Mali’s ruling junta has cancelled celebrations planned for next week to mark the anniversary of the country’s independence, the council of ministers said, following a resumption of hostilities in the north.
The council of ministers also discussed the possible mobilisation of reservists, they said late on Wednesday.
Following the decision, taken by junta leader Assimi Goita, to cancel the festivities, the anniversary will be “celebrated in sobriety and in the spirit of national revival”, the council said in a statement.
Goita ordered the government to allocate the funds planned for the festivities to help the victims of a series of recent attacks and their families, it said.
Mali, which was in 2012 plunged into turmoil by independence and Salafist insurrections in the north, has this week seen a resumption of hostilities by predominantly Tuareg armed separatist groups.
On Tuesday, they launched an offensive against army positions in the garrison town of Bourem, which the army said it had repelled.
The two sides provided contradictory reports of events, but both reported dozens of deaths.
The renewed military activity by the Tuareg separatists has coincided with a succession of attacks attributed mainly to the Al-Qaeda-linked jihadist alliance Support Group for Islam and Muslims (GSIM)).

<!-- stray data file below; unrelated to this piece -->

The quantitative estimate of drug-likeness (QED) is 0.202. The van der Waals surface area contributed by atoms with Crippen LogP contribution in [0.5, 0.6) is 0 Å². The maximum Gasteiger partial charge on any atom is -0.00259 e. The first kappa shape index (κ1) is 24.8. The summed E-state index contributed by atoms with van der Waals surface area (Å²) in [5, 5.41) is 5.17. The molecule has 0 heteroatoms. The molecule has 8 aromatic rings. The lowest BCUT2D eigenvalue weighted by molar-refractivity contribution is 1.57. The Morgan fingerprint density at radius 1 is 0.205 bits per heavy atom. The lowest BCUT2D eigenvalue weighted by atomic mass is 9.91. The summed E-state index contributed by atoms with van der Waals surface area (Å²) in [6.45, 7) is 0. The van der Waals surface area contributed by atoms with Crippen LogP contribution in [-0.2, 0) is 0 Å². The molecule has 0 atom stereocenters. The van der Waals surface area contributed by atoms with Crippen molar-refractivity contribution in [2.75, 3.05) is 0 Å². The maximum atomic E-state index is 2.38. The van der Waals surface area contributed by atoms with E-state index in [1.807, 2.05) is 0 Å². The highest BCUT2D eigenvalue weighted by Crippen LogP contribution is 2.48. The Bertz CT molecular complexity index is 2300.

It also coincides with the ongoing withdrawal of the UN stabilisation mission MINUSMA, which is being pushed out by the junta after 10 years of deployment.
Several recent attacks claimed by GSIM have killed a number of soldiers, including in the town of Bamba on September 7 and the city of Gao on September 8.
An attack on a passenger boat on the Niger River, blamed on jihadists, left dozens of civilians dead last week.
Goita expressed his “deep distress” at the losses caused by “the savage and barbaric attack against the boat (and) the assaults on the camps in the towns of Bamba, Gao and Bourem”, the council of ministers said.
It was his first public remarks on the boat attack.
Mali, a former French colony, became an independent republic on September 22, 1960.